Finding the Balance
Understanding how to manage diabetes as a team.
Editor's Note: While this columnist is no longer writing for dLife.com and we have ceased to update the information contained herein, there is much to be read here that is still applicable to the lives of people with diabetes. If you wish to act on anything you learn here, be sure to consult your doctor first. Please enjoy the column!
January 2008 — As the New Year begins and our thoughts turn towards making resolutions, what kinds of goals do we have for the New Year when it comes to parenting a child with diabetes? Improved EAGs? Nag less? Learn more? Work harder to help find a cure? Let go of some of the control over our child's diabetes care while fostering independence in our children in their diabetes management? I would guess that each of these goals is never far from the minds of most parents. One of the hardest to achieve, or at least the hardest in which to see day to day progress would have to be the last one that I listed. Even when a child is fairly independent in his or her own diabetes care, there are always concerns about the balancing the two ends of the independence spectrum: your child's self-reliance and parental control. The balance has to be maintained between helping your child understand the magnitude of this disease and the serious health (problems that will be the) consequences of not taking care of it and not scaring them to death. Possibly worse, another undesired outcome of too much parental control is causing your child to rebel completely from the disease and from taking care of it.
At a diabetes education weekend, our family met a family where the son had diabetes and several years later to the day, the mother was diagnosed with diabetes herself. She described what it was like to have her son help her through the first days of being newly diagnosed, walking her through treating lows and maintaining the delicate balance of eating and exercise that is diabetes. Suddenly after years of caring for her son with diabetes, the roles had been reversed. I am always reminded of this family when I think about trying to impose the balance with my son Joel. I wonder how well I would integrate diabetes into my daily life, whether I was a child, pre-teen, or adult. How much would I rebel against the disease or just try to forget to test, refuse to eat the right foods, or get angry because I couldn't always have the sweet treat I was craving and have as much as I wanted? When I think of these examples, I am reminded of just how careful I need to be when trying to impart diabetes management information and guidance to Joel.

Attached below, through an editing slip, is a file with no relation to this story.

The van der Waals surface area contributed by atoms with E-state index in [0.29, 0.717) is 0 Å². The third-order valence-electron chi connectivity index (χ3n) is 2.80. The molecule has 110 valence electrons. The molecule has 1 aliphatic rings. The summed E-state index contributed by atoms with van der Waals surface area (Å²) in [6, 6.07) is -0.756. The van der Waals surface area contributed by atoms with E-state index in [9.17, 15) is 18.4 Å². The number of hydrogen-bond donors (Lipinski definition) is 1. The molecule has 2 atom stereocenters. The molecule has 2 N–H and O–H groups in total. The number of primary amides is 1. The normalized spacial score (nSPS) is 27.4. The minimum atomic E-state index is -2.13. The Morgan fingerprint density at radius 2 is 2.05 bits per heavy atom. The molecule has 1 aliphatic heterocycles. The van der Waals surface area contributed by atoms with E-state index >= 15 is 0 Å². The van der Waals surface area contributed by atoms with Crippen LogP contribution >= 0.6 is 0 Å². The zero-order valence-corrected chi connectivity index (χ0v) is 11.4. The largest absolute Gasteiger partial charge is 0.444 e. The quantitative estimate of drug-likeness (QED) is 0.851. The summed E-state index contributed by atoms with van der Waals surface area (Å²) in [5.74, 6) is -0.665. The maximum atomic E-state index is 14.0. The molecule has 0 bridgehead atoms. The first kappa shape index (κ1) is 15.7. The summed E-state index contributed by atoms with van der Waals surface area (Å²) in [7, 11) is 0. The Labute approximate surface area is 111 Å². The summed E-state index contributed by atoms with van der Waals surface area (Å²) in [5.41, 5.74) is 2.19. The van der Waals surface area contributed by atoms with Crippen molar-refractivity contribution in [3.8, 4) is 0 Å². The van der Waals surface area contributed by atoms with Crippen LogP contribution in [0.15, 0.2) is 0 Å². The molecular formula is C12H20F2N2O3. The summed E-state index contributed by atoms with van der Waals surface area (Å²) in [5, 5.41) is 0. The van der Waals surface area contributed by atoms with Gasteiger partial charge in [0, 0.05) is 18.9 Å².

For many of us, this balance is the ultimate test in our struggle with our children for control. What bigger challenge could be given to a parent who already considers themselves a control freak? We know that control over blood sugars is the key to living a healthy life with diabetes, yet we could easily make ourselves crazy and stressed out chasing blood sugars and beating ourselves (or our kids) up when those numbers aren't what we would like them to be. This brings us back to our original goal; letting go of some of the control of our child's diabetes care while modeling good diabetes management skills for them to learn and integrate into their daily life, even through the teen years. I received excellent advice from my son's diabetes care provider on the day he was first diagnosed. She said. "It is his disease and he is the one who is going to have to manage it his whole life. If you teach him that he can't do that without you, that is just what he will learn." Because of that advice, he tested his own blood and gave himself a shot that first day at 7 years old. And with little exception since then, we have been finding that balance between parental control and self-management at a young but responsible age. But as is the case with most things with diabetes and in life, and definitely with New Year's Resolutions, it is an ever-evolving work in progress.
dLife's Viewpoints columnists are not all medical experts, but everyday people living with diabetes and sharing their personal experiences, most often at a set point in time. While their method of diabetes management may work for them, everyone is different. Please consult with your diabetes care team before acting on anything you read here to find out what will work best for you.
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